It’s not just because of higher exposure to traumatic events. It’s also toxic workplace culture and harmful management practices.
Proposals in NSW to force someone who spits at or bites a frontline worker to be tested for HIV and other blood-borne viruses are a real problem - for workers and the public.
Ambulance staff are often the first to attend the site of many difficult scenes.
Yau Ming Low/ Shutterstock
Our study found many ambulance staff felt ill-equipped to respond to these calls.
Cardiac arrest can occur with little or no warning in people who were previously healthy, including young people.
Immediate CPR and defibrillation can be key to surviving a cardiac arrest. A smartphone app is mobilising community responders who can help before emergency services arrive.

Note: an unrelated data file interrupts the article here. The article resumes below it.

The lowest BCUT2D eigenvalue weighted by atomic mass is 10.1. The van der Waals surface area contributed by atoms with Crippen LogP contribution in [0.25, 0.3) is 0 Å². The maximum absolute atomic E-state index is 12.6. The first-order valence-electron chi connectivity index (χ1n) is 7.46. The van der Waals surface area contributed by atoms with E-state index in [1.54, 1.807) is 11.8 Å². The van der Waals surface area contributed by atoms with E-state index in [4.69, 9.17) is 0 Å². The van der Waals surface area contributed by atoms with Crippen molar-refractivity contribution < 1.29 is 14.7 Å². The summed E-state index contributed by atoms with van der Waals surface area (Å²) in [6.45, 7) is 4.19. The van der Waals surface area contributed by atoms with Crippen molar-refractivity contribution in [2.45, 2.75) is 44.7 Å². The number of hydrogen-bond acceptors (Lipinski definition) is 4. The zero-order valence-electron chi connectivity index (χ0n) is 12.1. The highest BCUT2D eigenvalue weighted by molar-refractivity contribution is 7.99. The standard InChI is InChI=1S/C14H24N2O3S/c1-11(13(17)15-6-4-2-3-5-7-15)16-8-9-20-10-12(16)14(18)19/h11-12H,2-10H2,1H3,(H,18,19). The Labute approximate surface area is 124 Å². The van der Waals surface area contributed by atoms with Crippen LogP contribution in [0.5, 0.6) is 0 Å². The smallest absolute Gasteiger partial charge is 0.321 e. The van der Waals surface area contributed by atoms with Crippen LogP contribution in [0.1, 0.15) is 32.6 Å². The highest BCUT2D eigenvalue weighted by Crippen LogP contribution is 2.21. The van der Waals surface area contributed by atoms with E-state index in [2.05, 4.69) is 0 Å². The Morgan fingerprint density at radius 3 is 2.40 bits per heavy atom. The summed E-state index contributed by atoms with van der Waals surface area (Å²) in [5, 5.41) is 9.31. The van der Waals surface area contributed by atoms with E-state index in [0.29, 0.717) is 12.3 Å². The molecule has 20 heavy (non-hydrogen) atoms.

Specially trained hospital security guards are only part of the solution to making health-care workers and their patients feel safe.
Security guards won’t protect paramedics and community nurses from violent patients. And in hospital, some security guards can unwittingly escalate violence, unless they’re specially trained.
With attacks on paramedics on the rise, the public needs to be educated about the consequences of such senseless crimes.
Paramedics have higher rates of mental health problems than other emergency services workers.
Paramedics face traumatic situations every day. They need policies to ensure support is provided in the immediate aftermath of trauma, and early access to mental health care.
After two terror attacks the prior week, police patrolled the Westminster Bridge on election day 2017 in London.
AP Photo/Markus Schreiber
Given the persistent risk of terrorist attacks and large-scale accidents, it’s more critical than ever for EMTs, police, firefighters and others to learn from the past.